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QUESTION: In patients admitted to hospital with unexplained weight loss (≥5% of usual body weight), what are the relative frequencies of different causes?
Cohort study with a mean follow up of 22 months.
A secondary referral centre in Lüneburg County, Germany.
158 patients who were ≥18 years of age (mean age 68 y, 56% women) and had a weight loss of ≥5% of usual body weight ≤6 months before being admitted to hospital. Exclusion criteria were weight loss from a known cause or voluntary weight loss. Follow up was complete.
A 2 step diagnostic procedure was followed. While in the hospital, all patients received the first step: history and physical examination, chest radiography, electrocardiography, abdominal ultrasonography, standard laboratory tests, and tests for hyperthyroidism and occult blood in the faeces. Patients undiagnosed after the first step received secondary diagnostic tests determined on the basis of results from the first step: tests included gastroscopy, colonoscopy, faecal weight and fat estimations, and for cause of malabsorption (duodenoscopy, secretin pancreozymin testing, and enteroclysis when necessary) where indicated.
Main outcome measure
Diagnosis from the 2 step procedure.
During admission, the 2 step procedure achieved a diagnosis for 132 patients (84%) (table). During follow up, causes were determined for 7 of the 26 patients without a diagnosis from the 2 step procedure: hyperthyroidism (n=2), diabetes (n=2), depression (n=2), and voluntary weight loss (1 patient who had denied dieting at study inception).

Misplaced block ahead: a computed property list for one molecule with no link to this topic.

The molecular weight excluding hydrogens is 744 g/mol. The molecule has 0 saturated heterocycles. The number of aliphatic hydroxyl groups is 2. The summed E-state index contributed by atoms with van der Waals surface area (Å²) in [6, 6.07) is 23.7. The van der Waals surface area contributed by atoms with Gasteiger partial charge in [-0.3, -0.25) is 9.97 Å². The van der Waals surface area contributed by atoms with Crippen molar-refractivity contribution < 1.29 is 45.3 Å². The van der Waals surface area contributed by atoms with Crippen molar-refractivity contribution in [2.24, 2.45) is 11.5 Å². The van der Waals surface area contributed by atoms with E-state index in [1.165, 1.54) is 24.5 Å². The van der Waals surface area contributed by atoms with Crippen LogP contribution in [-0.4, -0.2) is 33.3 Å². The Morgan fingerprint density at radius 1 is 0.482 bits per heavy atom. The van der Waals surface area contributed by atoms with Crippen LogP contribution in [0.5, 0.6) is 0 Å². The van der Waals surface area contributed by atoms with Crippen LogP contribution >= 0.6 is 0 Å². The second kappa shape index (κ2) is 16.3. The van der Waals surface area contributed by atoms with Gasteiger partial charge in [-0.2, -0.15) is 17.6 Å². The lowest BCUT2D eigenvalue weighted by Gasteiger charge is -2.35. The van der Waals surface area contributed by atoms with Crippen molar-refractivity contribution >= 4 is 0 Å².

In patients admitted to hospital with unexplained weight loss, a 2 step procedure provided a diagnosis in 84%.
In this study of a differential diagnosis for unexplained weight loss, Lankisch et al are to be commended for exploring a clinical condition that has not been extensively covered in the medical literature. Despite attempts to develop evidence-based protocols and algorithms for the most cost effective and efficient diagnostic and therapeutic management of other common presenting problems, unexplained weight loss has not been well studied.
Although some of the conclusions of the study are not surprising, the transferability of the findings from a German population to other populations needs further substantiation. In many locales, it is routine to check all patients with unexplained weight loss for infection, obtain a computed tomographic image of the abdomen to exclude occult malignancies, and evaluate for depression. However, such diagnostic tests as secretin pancreozymin are rarely done. Stratifying patients by age might have given a better indication for cause because unexplained weight loss tends to have different causes in different age groups.
Establishing a cause and effect relationship between the findings and the weight loss can be difficult for some disorders, such as cancer of the prostate, although not in others, such as gastrointestinal diseases. The authors also note that, independent of the diagnosis, most surviving patients (96%) did not continue to lose weight. It is not obvious what to make of this observation, considering that it excludes the 50 (32%) patients who died in follow up. Regardless of its shortcomings, the study by Lankisch et al provides some direction in evaluating patients with a common presenting problem in primary care settings.
Source of funding: not stated.
For correspondence: Dr P G Lankisch, Medizinische Klinik, Staedtisches Klinikum Lüneburg, Boegelstrasse 1, D 21339 Lüneburg, Germany. Fax +49 4131 772 245.